Yes. “Item 303 provides a critical backstop to prevent unscrupulous issuers from exploiting the trust that reasonable investors place in submissions made in purported compliance with SEC disclosure requirements. Indeed, a partial disclosure is particularly likely to create a false impression of completeness when it is offered in an MD&A, which reasonable investors understand must disclose the information that Item 303 requires.” Solicitor’s brief in Leidos, Inc. v. Indiana Public Retirement System.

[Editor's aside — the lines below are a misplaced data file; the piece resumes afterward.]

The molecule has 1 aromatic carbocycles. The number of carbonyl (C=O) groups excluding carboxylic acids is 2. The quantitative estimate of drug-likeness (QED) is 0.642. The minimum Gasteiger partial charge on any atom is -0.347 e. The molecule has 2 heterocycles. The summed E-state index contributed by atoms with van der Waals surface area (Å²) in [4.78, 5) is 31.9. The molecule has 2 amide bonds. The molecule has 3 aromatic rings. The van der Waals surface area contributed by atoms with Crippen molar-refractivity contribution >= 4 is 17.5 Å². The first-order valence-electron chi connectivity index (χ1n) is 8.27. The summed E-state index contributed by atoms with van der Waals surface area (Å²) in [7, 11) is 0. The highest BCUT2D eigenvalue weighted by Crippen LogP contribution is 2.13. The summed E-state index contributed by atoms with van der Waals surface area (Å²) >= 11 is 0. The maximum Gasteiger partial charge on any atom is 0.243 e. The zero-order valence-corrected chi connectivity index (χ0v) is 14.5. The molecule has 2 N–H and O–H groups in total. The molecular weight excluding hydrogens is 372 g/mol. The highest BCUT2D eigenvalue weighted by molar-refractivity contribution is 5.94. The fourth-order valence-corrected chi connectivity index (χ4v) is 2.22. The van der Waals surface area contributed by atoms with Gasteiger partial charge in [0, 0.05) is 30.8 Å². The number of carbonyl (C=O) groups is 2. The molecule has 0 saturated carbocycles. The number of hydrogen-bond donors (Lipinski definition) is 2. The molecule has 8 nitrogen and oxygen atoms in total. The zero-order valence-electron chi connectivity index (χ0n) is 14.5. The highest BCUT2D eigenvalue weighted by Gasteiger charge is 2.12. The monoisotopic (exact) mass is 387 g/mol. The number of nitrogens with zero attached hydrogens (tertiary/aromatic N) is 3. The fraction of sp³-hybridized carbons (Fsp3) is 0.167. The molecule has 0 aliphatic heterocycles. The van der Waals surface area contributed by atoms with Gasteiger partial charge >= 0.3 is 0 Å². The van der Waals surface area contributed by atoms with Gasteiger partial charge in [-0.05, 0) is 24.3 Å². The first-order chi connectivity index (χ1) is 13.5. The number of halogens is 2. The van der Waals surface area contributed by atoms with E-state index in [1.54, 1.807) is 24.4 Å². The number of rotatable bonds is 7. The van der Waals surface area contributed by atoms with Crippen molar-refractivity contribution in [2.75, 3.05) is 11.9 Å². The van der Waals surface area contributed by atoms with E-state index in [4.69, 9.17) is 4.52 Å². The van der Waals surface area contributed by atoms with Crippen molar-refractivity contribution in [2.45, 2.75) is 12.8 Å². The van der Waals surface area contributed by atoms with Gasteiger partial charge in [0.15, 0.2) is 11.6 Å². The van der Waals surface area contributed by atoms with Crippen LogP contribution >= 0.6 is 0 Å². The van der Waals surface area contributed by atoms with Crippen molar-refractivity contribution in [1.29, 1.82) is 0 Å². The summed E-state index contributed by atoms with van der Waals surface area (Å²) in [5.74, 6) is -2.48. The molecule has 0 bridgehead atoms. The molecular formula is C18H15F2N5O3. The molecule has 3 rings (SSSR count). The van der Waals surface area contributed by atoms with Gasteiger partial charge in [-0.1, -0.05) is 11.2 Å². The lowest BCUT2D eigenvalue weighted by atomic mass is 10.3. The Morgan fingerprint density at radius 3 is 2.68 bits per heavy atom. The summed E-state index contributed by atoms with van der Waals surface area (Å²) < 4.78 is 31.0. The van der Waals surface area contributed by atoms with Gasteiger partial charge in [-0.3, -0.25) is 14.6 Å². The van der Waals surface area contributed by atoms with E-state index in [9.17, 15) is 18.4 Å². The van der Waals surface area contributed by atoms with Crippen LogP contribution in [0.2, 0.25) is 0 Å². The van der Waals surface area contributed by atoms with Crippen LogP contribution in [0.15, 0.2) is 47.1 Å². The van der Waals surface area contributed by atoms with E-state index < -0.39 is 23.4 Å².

Item 303 or Regulation S-K requires issuers to disclose all known trends, events, or uncertainties that are reasonably likely to affect the issuer’s financial condition and prospects. Where an issuer files an incomplete or partial MD&A disclosure, it is likely to create a false impression of completeness because investors expect that the MD&A disclosure will be complete. In other words, a reasonable investor would understand the MD&A disclosure as implicitly representing that the issuer had disclosed all the information Item 303 requires.
To establish Section 10(b) liability for an incomplete MD&A disclosure, there is a required showing that:
- the omission was material; and
- the issuer acted with scienter.